Gee, Fed, you don't have to fight us

The Economy

March 05, 2000|By WILLIAM PATALON III

Among the hundreds of investment aphorisms that have emerged through the years, one of the most enduring counsels: "Don't fight the Fed."

In other words, when the Fed is bent on slowing the economy or bringing down stock prices by raising interest rates, it's not smart to bet against it. Rising rates crimp corporate profits and make bonds and money-market investments more alluring -- two factors that draw money out of stocks, pushing prices down.

Right now, Federal Reserve Chairman Alan Greenspan has vowed to do just that: The central bank's policy-making committee has raised interest rates four times since June, and more increases are expected -- including one this month.

Against this backdrop, there's a small but growing group of critics who think the Fed's aggressiveness is ill-advised, since this campaign to slow growth and stymie stocks ignores an aphorism that the financial markets themselves are delivering as they stubbornly resist receding. The market's message: "Don't fight the economy."

One who preaches caution to Greenspan is Charles Kadlec, a managing director and chief investment strategist with J.&W. Seligman Inc. & Co., a New York investment firm, and the author of "Dow 100,000: Fact or Fiction."

Greenspan's efforts to slow the economy defy what the economy and stock markets are telling us: The United States has become so productive and so competitive that the economy can grow faster than was ever thought without sparking inflation. That means there's justification for the high premium stocks currently carry. The upshot: Interest rates are already artificially high, and further increases could damage the economic Camelot that Greenspan & Co. helped build, Kadlec says.

"I think this [credit-tightening] policy is definitely unsustainable," he said. "If the Fed goes too tight for too long, people will be thrown out of work. -- If public policy remains too aggressive, there's a real risk of disrupting the international monetary system."

Not everyone agrees, of course. Most -- including Kadlec -- believe that Greenspan has been masterful at managing the expansion. And most believe that stewardship will be just as excellent for years to come. There are even factions among market-watchers who believe that the Fed has acted too slowly, letting wealth and debt get way out of hand and leaving the central bank behind the curve.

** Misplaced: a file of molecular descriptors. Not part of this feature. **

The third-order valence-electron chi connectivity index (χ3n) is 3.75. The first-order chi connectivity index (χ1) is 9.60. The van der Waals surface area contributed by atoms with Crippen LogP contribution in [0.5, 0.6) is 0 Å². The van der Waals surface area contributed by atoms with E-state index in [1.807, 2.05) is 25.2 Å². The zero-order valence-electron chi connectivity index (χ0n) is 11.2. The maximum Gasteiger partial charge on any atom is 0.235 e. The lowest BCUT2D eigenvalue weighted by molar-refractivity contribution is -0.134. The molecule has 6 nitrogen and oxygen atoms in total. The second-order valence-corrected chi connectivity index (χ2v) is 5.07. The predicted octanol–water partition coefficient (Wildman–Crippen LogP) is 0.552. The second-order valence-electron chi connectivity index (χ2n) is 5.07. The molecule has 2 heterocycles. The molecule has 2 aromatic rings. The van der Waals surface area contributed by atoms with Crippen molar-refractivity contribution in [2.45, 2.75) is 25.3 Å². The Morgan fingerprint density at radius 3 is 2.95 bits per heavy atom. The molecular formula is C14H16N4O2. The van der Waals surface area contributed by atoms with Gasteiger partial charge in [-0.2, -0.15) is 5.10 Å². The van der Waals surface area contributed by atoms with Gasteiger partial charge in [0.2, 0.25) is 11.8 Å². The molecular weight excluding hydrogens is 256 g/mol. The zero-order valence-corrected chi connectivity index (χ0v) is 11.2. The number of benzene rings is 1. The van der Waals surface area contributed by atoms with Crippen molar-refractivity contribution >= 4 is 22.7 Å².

Kadlec, however, wishes that the Fed would be less aggressive, centering his argument on several observations. Take interest rates. For years, the U.S. government has run an annual deficit, forcing it to borrow huge amounts in the financial markets. That makes for higher interest rates, since the government competes with other borrowers, including foreign governments, consumers and corporations both here and abroad.

With a surplus, however, there's less borrowing, which means interest rates should be lower. And yet the "yield" (the interest payout as a percentage of what the bond trades for in the marketplace) on some U.S. bonds is a full percentage point above similar bonds of the European Economic and Monetary Union -- though most of the 11 countries in that group are running huge deficits, Kadlec says.

Greenspan's worries about high stock prices are also a mistake, Kadlec and others contend. The Dow Jones industrial average, despite its slide this year, is up more than 60 percent from its average level in December 1996, when the Fed chairman made his still-famous remark about "irrational exuberance." The Nasdaq composite lingers in record territory. But those indexes are averages, Kadlec notes, and owe their high levels to perhaps 25 stocks that have been exceptional performers. And, as averages, those indexes mask the fact that many stocks have experienced significant declines.

Fed-watchers have been particularly puzzled by the recent turnabout in Greenspan's view of productivity. Increases in productivity -- the ability to boost output without adding workers -- are a key reason the U.S. economy has been able to grow so briskly without sparking inflation. Productivity has been improving at twice the pace seen during the economic upturns of the 1970s and 1980s and has accelerated recently -- which is surprising since this measure of efficiency tends to fall off sharply late in an economic cycle.

In his recent testimony to Congress, however, Greenspan stunned the experts by actually linking productivity to inflation. In this new view -- which he says is observation, not theory -- rising productivity heightens the expectation for higher corporate profits, which in turn drives up stock prices and causes our personal wealth to burgeon. As a result, because of the "wealth effect," we feel richer and spend more. As demand rises, so can prices. The end result: Inflation.

That line of logic contradicts basic economic theory, which has left some Fed-watchers wondering if Greenspan is either trying to stack up still more "evidence" in an effort to jawbone the stock market lower, or to underscore the need for more interest-rate increases. Kadlec hopes that, in its zeal to keep managing the expansion, Greenspan and the Fed don't unintentionally short-circuit the Golden Goose Economy it helped create.

Pushing up interest rates that are already artificially high is a bad strategy and tightening credit to push down stock prices is misguided and misplaced, he says.

"Because of these rate increases (and the pressure they seem to be putting on stocks and bonds), my father called me and asked: `Why is the Fed attacking me?'" Kadlec says. "Why is the Federal Reserve claiming the authority and the responsibility for managing the rate of wealth creation enjoyed by 250 million Americans?"

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